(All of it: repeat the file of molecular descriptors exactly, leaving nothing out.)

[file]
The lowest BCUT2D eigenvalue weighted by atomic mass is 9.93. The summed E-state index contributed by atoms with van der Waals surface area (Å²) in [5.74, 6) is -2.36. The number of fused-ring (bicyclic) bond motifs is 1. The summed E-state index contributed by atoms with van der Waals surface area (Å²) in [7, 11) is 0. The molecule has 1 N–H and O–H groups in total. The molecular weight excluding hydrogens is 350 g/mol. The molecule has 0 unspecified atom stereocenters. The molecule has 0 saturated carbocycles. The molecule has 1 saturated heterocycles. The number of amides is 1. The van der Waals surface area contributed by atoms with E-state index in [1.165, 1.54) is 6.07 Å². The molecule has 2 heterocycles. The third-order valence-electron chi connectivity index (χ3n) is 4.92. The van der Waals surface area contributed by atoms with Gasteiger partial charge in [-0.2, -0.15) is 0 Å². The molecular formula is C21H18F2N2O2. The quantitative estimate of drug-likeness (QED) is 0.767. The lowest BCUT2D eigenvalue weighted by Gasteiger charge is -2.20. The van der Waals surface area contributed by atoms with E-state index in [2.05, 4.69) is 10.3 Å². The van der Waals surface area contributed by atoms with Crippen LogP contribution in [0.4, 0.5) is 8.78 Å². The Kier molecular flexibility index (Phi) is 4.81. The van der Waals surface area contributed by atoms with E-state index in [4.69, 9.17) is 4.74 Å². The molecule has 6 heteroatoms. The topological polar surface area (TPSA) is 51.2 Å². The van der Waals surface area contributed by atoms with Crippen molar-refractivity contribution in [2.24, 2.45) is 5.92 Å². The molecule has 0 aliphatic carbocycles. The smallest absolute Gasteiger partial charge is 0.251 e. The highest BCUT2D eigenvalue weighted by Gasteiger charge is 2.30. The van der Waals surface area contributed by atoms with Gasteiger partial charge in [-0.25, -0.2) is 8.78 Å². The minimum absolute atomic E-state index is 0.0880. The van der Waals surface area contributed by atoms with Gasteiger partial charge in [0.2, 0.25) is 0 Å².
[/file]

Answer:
The lowest BCUT2D eigenvalue weighted by atomic mass is 9.93. The summed E-state index contributed by atoms with van der Waals surface area (Å²) in [5.74, 6) is -2.36. The number of fused-ring (bicyclic) bond motifs is 1. The summed E-state index contributed by atoms with van der Waals surface area (Å²) in [7, 11) is 0. The molecule has 1 N–H and O–H groups in total. The molecular weight excluding hydrogens is 350 g/mol. The molecule has 0 unspecified atom stereocenters. The molecule has 0 saturated carbocycles. The molecule has 1 saturated heterocycles. The number of amides is 1. The van der Waals surface area contributed by atoms with E-state index in [1.165, 1.54) is 6.07 Å². The molecule has 2 heterocycles. The third-order valence-electron chi connectivity index (χ3n) is 4.92. The van der Waals surface area contributed by atoms with Gasteiger partial charge in [-0.2, -0.15) is 0 Å². The molecular formula is C21H18F2N2O2. The quantitative estimate of drug-likeness (QED) is 0.767. The lowest BCUT2D eigenvalue weighted by Gasteiger charge is -2.20. The van der Waals surface area contributed by atoms with E-state index in [2.05, 4.69) is 10.3 Å². The van der Waals surface area contributed by atoms with Crippen LogP contribution in [0.4, 0.5) is 8.78 Å². The Kier molecular flexibility index (Phi) is 4.81. The van der Waals surface area contributed by atoms with E-state index in [4.69, 9.17) is 4.74 Å². The molecule has 6 heteroatoms. The topological polar surface area (TPSA) is 51.2 Å². The van der Waals surface area contributed by atoms with Crippen molar-refractivity contribution in [2.24, 2.45) is 5.92 Å². The molecule has 0 aliphatic carbocycles. The smallest absolute Gasteiger partial charge is 0.251 e. The highest BCUT2D eigenvalue weighted by Gasteiger charge is 2.30. The van der Waals surface area contributed by atoms with Gasteiger partial charge in [-0.25, -0.2) is 8.78 Å². The minimum absolute atomic E-state index is 0.0880. The van der Waals surface area contributed by atoms with Gasteiger partial charge in [0.2, 0.25) is 0 Å².